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Thursday, December 1, 2011

Festival of Lights—Hanukkah

Note: This section was written, with a few edits, by my friend Aya Vandenbussche, who is from Israel.

In 167 B.C.E., Antiochus IV, the Sluaki (1) king who ruled Israel imposed cruel religious decrees against the Jewish people, which came to be known as the forced conversion. This was unprecedented in the history of western religion. The new decrees forbade the practicing of the Jewish religion, increased taxes for Jews and put the control over Jerusalem and the Holy Temple in the hands of the Greeks and those who converted. This was the first battle between a monotheistic and polytheistic religion. Most of the Jewish people remained loyal to their religion and belief, but there was a small minority who chose to convert.

The Hasmonaim, also known as the Maccabeem, were a brave Jewish dynasty and they decided to rebel against the Greeks, and fight for independence, and more importantly, to reclaim their Jewish identity. Old Mattityahoo (Mathew), leader of the rebellion, was about to die and he chose his youngest boy, Judah the Maccabee, to take over as leader of the rebellion. Judah the Maccabee was heroic and brave from a very young age and earned the nickname Lion Cub.
Judah the Maccabee had changed his fighting tactics and had learned the fighting ways of the Greeks. He knew how to use the mountains as shelter and planned surprise attacks on the Greek forces. It was Judah the Maccabee’s courage and wisdom that lead the Jewish forces to victory, despite their drastically smaller numbers.

Overjoyed at their victory and at having regained control over the holy temple, the Jewish people wanted to pray and give thanks to God, but the Temple was defiled, and needed to be renewed. Alas, the Jews could only find a small pitcher of pure olive oil, which they used to light the Temple’s Menorah. It takes eight days to prepare pure olive oil, and the oil in the pitcher would hardly last for a day. Worried and disappointed, the Jews used the oil in the pitcher to light the Temple’s Menorah and miraculously the oil lasted for eight days and eight nights (2).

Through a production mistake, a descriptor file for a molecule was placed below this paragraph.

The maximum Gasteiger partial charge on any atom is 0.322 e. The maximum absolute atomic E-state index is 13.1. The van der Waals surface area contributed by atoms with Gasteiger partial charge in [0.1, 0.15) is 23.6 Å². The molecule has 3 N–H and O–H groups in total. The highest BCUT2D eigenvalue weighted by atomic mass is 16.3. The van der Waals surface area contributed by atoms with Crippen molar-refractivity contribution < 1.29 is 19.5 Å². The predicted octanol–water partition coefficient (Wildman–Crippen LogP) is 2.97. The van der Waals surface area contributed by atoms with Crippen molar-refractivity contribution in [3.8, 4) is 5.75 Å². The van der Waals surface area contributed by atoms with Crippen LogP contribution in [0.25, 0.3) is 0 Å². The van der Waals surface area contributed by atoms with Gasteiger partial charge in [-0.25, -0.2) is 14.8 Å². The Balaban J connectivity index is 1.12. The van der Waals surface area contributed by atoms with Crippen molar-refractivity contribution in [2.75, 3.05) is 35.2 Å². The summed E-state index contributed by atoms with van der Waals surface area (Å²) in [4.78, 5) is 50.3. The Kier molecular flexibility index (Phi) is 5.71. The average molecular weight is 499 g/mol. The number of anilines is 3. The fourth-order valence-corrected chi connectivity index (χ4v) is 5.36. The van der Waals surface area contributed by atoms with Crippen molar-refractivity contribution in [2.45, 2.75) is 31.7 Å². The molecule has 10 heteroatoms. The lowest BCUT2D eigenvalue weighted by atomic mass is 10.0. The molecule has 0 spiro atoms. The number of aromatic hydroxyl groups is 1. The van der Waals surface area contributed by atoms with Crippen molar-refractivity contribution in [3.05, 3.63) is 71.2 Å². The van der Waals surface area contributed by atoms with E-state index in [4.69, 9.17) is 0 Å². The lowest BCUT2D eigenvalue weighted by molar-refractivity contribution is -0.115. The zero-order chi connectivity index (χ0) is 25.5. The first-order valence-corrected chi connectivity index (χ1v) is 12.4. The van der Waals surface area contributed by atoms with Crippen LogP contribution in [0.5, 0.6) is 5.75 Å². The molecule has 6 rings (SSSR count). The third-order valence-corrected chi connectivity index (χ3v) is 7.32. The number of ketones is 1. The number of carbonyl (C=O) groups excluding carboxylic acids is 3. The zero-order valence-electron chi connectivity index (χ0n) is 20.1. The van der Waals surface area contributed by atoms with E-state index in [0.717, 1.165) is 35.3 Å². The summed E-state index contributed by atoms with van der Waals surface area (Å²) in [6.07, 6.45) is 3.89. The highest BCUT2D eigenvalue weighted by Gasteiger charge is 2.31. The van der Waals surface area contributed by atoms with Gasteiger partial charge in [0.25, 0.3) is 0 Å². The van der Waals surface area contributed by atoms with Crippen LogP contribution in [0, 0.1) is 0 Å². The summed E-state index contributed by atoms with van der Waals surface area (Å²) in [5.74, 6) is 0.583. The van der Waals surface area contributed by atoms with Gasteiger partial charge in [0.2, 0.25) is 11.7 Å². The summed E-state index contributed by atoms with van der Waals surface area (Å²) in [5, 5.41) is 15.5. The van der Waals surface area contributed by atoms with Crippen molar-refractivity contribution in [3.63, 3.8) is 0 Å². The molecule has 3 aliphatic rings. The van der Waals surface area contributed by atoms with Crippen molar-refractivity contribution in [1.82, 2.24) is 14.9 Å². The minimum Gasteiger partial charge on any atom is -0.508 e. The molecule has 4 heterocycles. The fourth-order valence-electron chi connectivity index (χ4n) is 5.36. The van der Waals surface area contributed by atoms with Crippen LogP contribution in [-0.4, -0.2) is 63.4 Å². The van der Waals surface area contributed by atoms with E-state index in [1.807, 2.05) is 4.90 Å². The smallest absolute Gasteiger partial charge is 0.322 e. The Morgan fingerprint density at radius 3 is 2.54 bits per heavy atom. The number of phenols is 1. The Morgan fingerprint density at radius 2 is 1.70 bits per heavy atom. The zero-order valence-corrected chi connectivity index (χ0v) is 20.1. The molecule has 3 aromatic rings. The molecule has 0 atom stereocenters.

There are those who say the pitcher of oil symbolizes the Jewish people in the story of the rebellion. The pitcher looked small and the oil, too little to last; so were the Jews, too few to overcome the strong Greek army, but just as the few defeated the many in the Hasmonaim’s Rebellion, so did the small pitcher of oil lasted for eight days.

The name Hanukkah means inauguration and refers to the inauguration of the Temple and the purification of the altar. To celebrate Hanukkah, we light a candle for each day that the olive oil maintained the light in the Temple Menorah (3). The Hanukia is where we put the candles. It is different from the Menorah and made specifically for Hanukkah.

The Menorah has only 7 candlesticks for each day of the week. The Hanukkia has 8 candlesticks and an extra ninth one (shamash (4)) that is lit at all time and with which you would light each candle. The Hanukkia needs to be lit near a window or where it is visible to everyone. It is meant to advertise the miracle of the oil and to let everyone know of the Hanukkah celebration. (It is probably the reason why Hanukkah is the most famous Jewish holiday). Hanukkah commences on the 25th day of the month of Kislev (November/December).

The eight days of Hanukkah are considered good days and are meant for celebration. Mourning, sorrow and repentance are not allowed during the Hanukkah days. We eat doughnuts and frittatas and all food that is deep-fried with lots of oil. The children play with the Dreidel, which has a Hebrew letter painted or carved on each of its four faces. Together they are the abbreviation of “Great Miracle Happened Here” if you celebrate in Israel or “Great Miracle Happened There” if you celebrate abroad. Phonetically, it’s “Nes Gadol Haya Poh/Sham.” It was customary to give children symbolic, low-value coins as extra allowance. Today, people give chocolate coins.

Finally Aya leaves you with the earliest Hebrew text that describes Hanukkah and the English translation to follow:

על הניסים, ועל הפורקן, ועל הגבורות, ועל התשועות, ועל הנפלאות, ועל הנחמות ועל המלחמות שעשית לאבותינו בימים ההם בזמן הזה... כשעמדה מלכות יוון הרשעה על עמך ישראל להשכיחם תורתך ולהעבירם מחוקי רצונך ואתה ברחמיך הרבים עמדת להם בעת צרתם... מסרת גיבורים בידי חלשים, ורבים ביד מעטים, וטמאים ביד טהורים, ורשעים ביד צדיקים, וזדים בידי עוסקי תורתך, ולך עשית שם גדול וקדוש בעולמך, ולעמך ישראל עשית תשועה גדולה ופורקן כהיום הזה. ואחר כך באו בניך לדביר ביתך ופינו את היכלך וטיהרו את מקדשך והדליקו נרות...

“Of miracles, and relief, and heroism, and salvation, and wonders, and the consolations and the wars you did for our ancestors in this time ... When the kingdom of Greece was a conviction against your people, Israel, making you forget your Torah and transferring your laws and your position, thy mercy while many inflicted it against you ... You gave heroes’ hands to the hands of the weak, and many hands in the hands of the few, and unclean hands in the hands of the pure, the wicked hands in the hands of the righteous, and wicked hand-dealers thy law, and you did great and holy in your world, and the people Israel, you performed a great salvation and release on this date. And then came you and your sons to your home, to clean your house, purifiy your temple and purge the holy and light candles ...”


Aya Vandenbussche.

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